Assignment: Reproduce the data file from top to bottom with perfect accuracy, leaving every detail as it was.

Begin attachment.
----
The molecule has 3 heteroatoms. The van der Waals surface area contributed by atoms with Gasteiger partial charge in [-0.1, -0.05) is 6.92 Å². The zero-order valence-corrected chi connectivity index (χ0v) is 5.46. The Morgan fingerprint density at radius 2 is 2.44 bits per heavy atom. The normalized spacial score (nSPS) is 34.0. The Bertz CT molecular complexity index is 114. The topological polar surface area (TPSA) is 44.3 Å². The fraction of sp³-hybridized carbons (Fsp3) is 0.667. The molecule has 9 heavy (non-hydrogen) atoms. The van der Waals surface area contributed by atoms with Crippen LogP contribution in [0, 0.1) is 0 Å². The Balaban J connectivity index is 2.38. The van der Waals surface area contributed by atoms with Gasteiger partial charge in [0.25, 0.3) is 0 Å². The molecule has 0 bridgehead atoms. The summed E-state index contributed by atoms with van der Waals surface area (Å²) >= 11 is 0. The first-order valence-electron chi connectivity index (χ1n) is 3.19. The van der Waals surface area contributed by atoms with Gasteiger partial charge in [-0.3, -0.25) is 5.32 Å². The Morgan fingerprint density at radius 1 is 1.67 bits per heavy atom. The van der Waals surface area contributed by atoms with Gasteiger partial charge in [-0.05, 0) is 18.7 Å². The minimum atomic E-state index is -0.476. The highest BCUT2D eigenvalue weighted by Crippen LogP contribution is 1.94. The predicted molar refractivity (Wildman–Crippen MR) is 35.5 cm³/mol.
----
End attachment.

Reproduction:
The molecule has 3 heteroatoms. The van der Waals surface area contributed by atoms with Gasteiger partial charge in [-0.1, -0.05) is 6.92 Å². The zero-order valence-corrected chi connectivity index (χ0v) is 5.46. The Morgan fingerprint density at radius 2 is 2.44 bits per heavy atom. The normalized spacial score (nSPS) is 34.0. The Bertz CT molecular complexity index is 114. The topological polar surface area (TPSA) is 44.3 Å². The fraction of sp³-hybridized carbons (Fsp3) is 0.667. The molecule has 9 heavy (non-hydrogen) atoms. The van der Waals surface area contributed by atoms with Crippen LogP contribution in [0, 0.1) is 0 Å². The Balaban J connectivity index is 2.38. The van der Waals surface area contributed by atoms with Gasteiger partial charge in [0.25, 0.3) is 0 Å². The molecule has 0 bridgehead atoms. The summed E-state index contributed by atoms with van der Waals surface area (Å²) >= 11 is 0. The first-order valence-electron chi connectivity index (χ1n) is 3.19. The van der Waals surface area contributed by atoms with Gasteiger partial charge in [-0.3, -0.25) is 5.32 Å². The Morgan fingerprint density at radius 1 is 1.67 bits per heavy atom. The van der Waals surface area contributed by atoms with Gasteiger partial charge in [-0.05, 0) is 18.7 Å². The minimum atomic E-state index is -0.476. The highest BCUT2D eigenvalue weighted by Crippen LogP contribution is 1.94. The predicted molar refractivity (Wildman–Crippen MR) is 35.5 cm³/mol.